I saw a piece of text on the graphic that was "duo". I forget where on the panel it was. Maybe it can be played as a two voice synth with the voices going through a single filter paraphonically.

Re: Finaly a new poliphonic Moog or not?!

Posted: Thu Jan 16, 2014 1:02 am
by Automatic Gainsay
I just posted this on my Facebook page:


It's one of my pet peeves, actually. There seems to be some extensive confusion about what these terms mean, and what they mean in relation to each other.

Even the Wiki page states something ridiculous about "true polyphony."

So, I'm here to set the record straight (in regard to synthesizers).

Monophonic/Monophony: This synthesizer, triggered from a keyboard, can only play one note at a time. Now, depending on the amount of oscillators, more than one note may be heard... but all of these notes will move in tandem when different single notes are played on the keyboard.

Duophonic/Duophony: This synthesizer, triggered from a keyboard, can only play two notes at a time. This term came into being in regard to synthesizers at the point where synthesizer oscillators were modified to be either "low note priority (the lowest voltage is played, all others are ignored)," or "high note priority (the highest voltage is played, all others are ignored)." Synthesizers like the ARP Odyssey, the Moog Sonic Six, and some versions of the ARP 2600 are duophonic. You can play two notes at a time, one for each voltage. Of course, you also need at least two oscillators.

Polyphonic/Polyphony: This synthesizer, triggered from a keyboard, can play two or more notes at a time. Yes, I know... that overlaps with the term "duophonic," but these things can't be helped. "Polyphonic" is a very general term.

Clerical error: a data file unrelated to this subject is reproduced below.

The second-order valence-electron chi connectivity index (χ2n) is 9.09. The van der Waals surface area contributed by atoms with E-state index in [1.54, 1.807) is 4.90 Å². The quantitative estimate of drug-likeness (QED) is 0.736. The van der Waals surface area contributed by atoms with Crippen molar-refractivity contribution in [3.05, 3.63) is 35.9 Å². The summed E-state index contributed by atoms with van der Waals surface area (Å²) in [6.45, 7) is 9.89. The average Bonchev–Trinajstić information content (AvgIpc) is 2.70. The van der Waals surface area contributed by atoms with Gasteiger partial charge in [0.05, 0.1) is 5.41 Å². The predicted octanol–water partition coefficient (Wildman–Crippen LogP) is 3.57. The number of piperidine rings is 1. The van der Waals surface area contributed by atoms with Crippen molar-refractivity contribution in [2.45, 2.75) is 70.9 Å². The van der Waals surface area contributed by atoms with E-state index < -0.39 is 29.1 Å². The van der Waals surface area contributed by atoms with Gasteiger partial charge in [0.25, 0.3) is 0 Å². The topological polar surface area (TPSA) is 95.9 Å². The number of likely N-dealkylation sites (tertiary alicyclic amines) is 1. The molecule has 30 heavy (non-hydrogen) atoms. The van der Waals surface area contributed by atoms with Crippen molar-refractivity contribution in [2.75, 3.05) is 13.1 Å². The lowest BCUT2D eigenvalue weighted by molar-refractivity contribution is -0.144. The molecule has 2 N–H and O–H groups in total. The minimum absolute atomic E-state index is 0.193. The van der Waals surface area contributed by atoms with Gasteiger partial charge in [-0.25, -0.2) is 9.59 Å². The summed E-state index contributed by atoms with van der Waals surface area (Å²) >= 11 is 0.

In regard to analog synths, there are two types of polyphony.

There is top-octave divide-down polyphony, where the top octave of keys has its notes provided by 12 fixed-pitch oscillators and those frequencies are divided in half to aquire each subsequent descending octave. That means the synthesizer has 12 oscillators, and 12 dividers per octave after that. Every SINGLE note can be played at the same time on this synthesizer. This is, by definition, "true" polyphony. It started in 1939 with the Hammond Novachord, and has been used extensively in a variety of synthesizers up until the 1980s.

There is "limited, but individually-articulated" polyphony. This is polyphony where a microprocessor scans which notes are played when, and applies that information to the available oscillators. This type of polyphony came about with advances in microprocessor technology that made microprocessors less expensive and more available in the 1970s. It allows you to have more control over the articulation of each note, but severely limits the amount of notes that can be played at once. The Sequential Circuits Prophet 5 and the Yamaha CS-80 are examples of this method. The limitation comes in because each note needs a variable oscillator... or even two. And those are expensive.